15 thoughts on “What if my sensitivity is the road home?”

  1. Lindsey, you are a treasure. Truly.

    Your children are blessed, as are those of us who amble forward through this life with you and your words accompanying us each day.

    Love to you.

  2. It is such a joy to know that the sadness of life is real, and we can embrace it and make it part of us without feeling ashamed.
    For that alone, your children will thank you.

  3. Life would be easier if one were naturally sunny, but that’s not something we get to choose.

    There are habits that can decrease melancholy and increase happiness (the entire study of Positive Psychology is focused on this very question), but if you genuinely feel sad, you need to acknowledge that truth rather than covering up your feelings.

    Better to teach your children how to deal with sadness than to hide it.

  4. If it could be measured I’m sure this post would weigh a ton. You really aren’t afraid of the hard questions, are you, Lindsey? I so respect that about you.

    I admire your acknowledgement of the sadness; your recognition that it isn’t ideal but your willingness to confront it head-on nonetheless. I don’t have your same propensity toward melancholy, so I have fewer worries about how to teach my kids about being at peace with their emotions. However, we all have sad days and I still have to teach them emotional awareness and acceptance; both for themselves and the people around them. Thanks for your perspective and guidance in this realm. It means a great deal to me.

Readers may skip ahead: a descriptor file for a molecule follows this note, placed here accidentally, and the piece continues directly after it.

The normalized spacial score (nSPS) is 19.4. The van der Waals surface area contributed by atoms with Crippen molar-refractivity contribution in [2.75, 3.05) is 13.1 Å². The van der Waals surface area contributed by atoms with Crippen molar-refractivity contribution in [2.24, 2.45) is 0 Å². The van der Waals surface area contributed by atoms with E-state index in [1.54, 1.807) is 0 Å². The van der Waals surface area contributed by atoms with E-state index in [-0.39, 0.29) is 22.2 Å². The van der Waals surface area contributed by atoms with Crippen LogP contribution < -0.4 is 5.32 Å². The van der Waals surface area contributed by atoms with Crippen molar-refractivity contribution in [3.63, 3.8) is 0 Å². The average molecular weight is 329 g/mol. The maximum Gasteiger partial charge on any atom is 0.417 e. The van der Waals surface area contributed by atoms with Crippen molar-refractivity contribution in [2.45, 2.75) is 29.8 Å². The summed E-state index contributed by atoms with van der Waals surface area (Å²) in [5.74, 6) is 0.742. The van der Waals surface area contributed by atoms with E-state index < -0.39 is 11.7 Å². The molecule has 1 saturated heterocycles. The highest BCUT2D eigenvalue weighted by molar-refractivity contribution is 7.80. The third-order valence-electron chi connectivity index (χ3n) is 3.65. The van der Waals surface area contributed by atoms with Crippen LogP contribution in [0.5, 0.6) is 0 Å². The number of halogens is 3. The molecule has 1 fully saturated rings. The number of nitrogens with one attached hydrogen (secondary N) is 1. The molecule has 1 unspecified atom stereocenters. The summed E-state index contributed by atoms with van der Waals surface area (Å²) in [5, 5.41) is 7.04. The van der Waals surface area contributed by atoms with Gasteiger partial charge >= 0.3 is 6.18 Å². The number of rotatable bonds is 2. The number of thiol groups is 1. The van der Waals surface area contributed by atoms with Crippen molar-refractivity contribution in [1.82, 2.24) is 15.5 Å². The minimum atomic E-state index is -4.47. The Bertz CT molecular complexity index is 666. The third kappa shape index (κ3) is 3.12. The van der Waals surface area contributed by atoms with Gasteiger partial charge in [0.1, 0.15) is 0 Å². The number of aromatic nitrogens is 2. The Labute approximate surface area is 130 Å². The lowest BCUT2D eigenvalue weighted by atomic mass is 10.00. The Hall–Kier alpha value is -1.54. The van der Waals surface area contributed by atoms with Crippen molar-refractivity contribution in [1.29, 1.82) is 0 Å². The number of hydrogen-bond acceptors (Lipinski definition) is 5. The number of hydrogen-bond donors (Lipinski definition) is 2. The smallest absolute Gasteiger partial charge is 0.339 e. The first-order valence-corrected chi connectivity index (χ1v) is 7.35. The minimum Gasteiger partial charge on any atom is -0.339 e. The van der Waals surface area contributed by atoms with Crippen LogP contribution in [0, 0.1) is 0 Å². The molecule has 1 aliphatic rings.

5. Yes–Grace and Whit will navigate their worlds with a full understanding of the always present yin and yang of their days. And I, too, am sure that you are just the amazing mother to show them their way home.

  6. It’s a relief to read such a genuine acknowledgment of sadness – everyday sadness – just as many write about everyday happiness or everyday kindness.

    Some of us do have a propensity for sadness or melancholy, but it flowers into empathy and compassion as you so eloquently express.

    In a way, carrying the depth of sorrow also suggests capacity for the heights of joyfulness. We certainly appreciate those moments when we have them. And yes to this:

    “I do want my children to learn that the best lives are full of love, and that loss is part of the deal.”

  7. It takes great strength to gift our children with the knowledge that all of who they are is acceptable – Grace and Whit might have a propensity for melancholy, or they might simply be comfortable allowing it in a society where the darkness is so infrequently given room to breathe so that it may become light.

  8. I hear you on this, I feel this… and I keep reminding myself that I am not my feelings, I have them, but they are not me (they are of me, and I must taste them all fully). I also keep reminding myself that I already am home. The road leads where others have gone, and there is comfort in it; still the wild bramble is where we are truly home… and home alone at that. But like frogs we can call out to each other from our place in the thicket.

  9. This post reminds me of Joshua Wolf Shenk s book called Lincoln s Melancholy. It was an amazingly well thought out and well written book in its entirety but one of my favorite parts was how he made a compelling case that Lincoln s sensitivity contributed to his melancholy but was also part of his greatness. Sometimes being compassionate and feeling things deeply can take its toll but to be compassionate and feel deeply even when it’s painful can be an act of courage.